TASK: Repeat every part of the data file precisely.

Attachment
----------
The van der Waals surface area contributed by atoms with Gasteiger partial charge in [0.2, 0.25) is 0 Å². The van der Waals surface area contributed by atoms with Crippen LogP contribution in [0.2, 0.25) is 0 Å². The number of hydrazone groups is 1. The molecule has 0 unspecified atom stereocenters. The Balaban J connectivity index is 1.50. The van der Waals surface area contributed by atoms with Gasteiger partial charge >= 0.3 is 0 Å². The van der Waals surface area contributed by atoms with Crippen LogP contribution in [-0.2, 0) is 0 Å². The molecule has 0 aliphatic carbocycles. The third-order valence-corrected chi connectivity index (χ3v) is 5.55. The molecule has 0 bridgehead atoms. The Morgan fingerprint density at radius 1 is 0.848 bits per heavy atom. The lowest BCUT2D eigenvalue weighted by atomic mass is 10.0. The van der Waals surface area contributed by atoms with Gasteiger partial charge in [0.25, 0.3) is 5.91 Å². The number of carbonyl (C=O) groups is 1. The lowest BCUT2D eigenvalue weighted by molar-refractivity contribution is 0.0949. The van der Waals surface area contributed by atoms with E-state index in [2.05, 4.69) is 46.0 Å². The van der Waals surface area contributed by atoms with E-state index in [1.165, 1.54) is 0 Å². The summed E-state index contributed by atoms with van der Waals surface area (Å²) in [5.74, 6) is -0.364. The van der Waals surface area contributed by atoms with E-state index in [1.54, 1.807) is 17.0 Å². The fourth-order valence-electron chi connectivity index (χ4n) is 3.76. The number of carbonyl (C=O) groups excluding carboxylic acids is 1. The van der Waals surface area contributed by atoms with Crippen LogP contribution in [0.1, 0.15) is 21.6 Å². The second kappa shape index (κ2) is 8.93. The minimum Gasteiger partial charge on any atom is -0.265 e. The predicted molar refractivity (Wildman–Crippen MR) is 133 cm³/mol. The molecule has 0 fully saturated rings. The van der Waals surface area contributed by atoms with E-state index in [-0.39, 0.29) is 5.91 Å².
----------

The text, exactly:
The van der Waals surface area contributed by atoms with Gasteiger partial charge in [0.2, 0.25) is 0 Å². The van der Waals surface area contributed by atoms with Crippen LogP contribution in [0.2, 0.25) is 0 Å². The number of hydrazone groups is 1. The molecule has 0 unspecified atom stereocenters. The Balaban J connectivity index is 1.50. The van der Waals surface area contributed by atoms with Gasteiger partial charge >= 0.3 is 0 Å². The van der Waals surface area contributed by atoms with Crippen LogP contribution in [-0.2, 0) is 0 Å². The molecule has 0 aliphatic carbocycles. The third-order valence-corrected chi connectivity index (χ3v) is 5.55. The molecule has 0 bridgehead atoms. The Morgan fingerprint density at radius 1 is 0.848 bits per heavy atom. The lowest BCUT2D eigenvalue weighted by atomic mass is 10.0. The van der Waals surface area contributed by atoms with Gasteiger partial charge in [0.25, 0.3) is 5.91 Å². The number of carbonyl (C=O) groups is 1. The lowest BCUT2D eigenvalue weighted by molar-refractivity contribution is 0.0949. The van der Waals surface area contributed by atoms with E-state index in [2.05, 4.69) is 46.0 Å². The van der Waals surface area contributed by atoms with E-state index in [1.165, 1.54) is 0 Å². The summed E-state index contributed by atoms with van der Waals surface area (Å²) in [5.74, 6) is -0.364. The van der Waals surface area contributed by atoms with E-state index in [1.54, 1.807) is 17.0 Å². The fourth-order valence-electron chi connectivity index (χ4n) is 3.76. The number of carbonyl (C=O) groups excluding carboxylic acids is 1. The van der Waals surface area contributed by atoms with Crippen LogP contribution in [0.1, 0.15) is 21.6 Å². The second kappa shape index (κ2) is 8.93. The minimum Gasteiger partial charge on any atom is -0.265 e. The predicted molar refractivity (Wildman–Crippen MR) is 133 cm³/mol. The molecule has 0 fully saturated rings. The van der Waals surface area contributed by atoms with E-state index in [-0.39, 0.29) is 5.91 Å².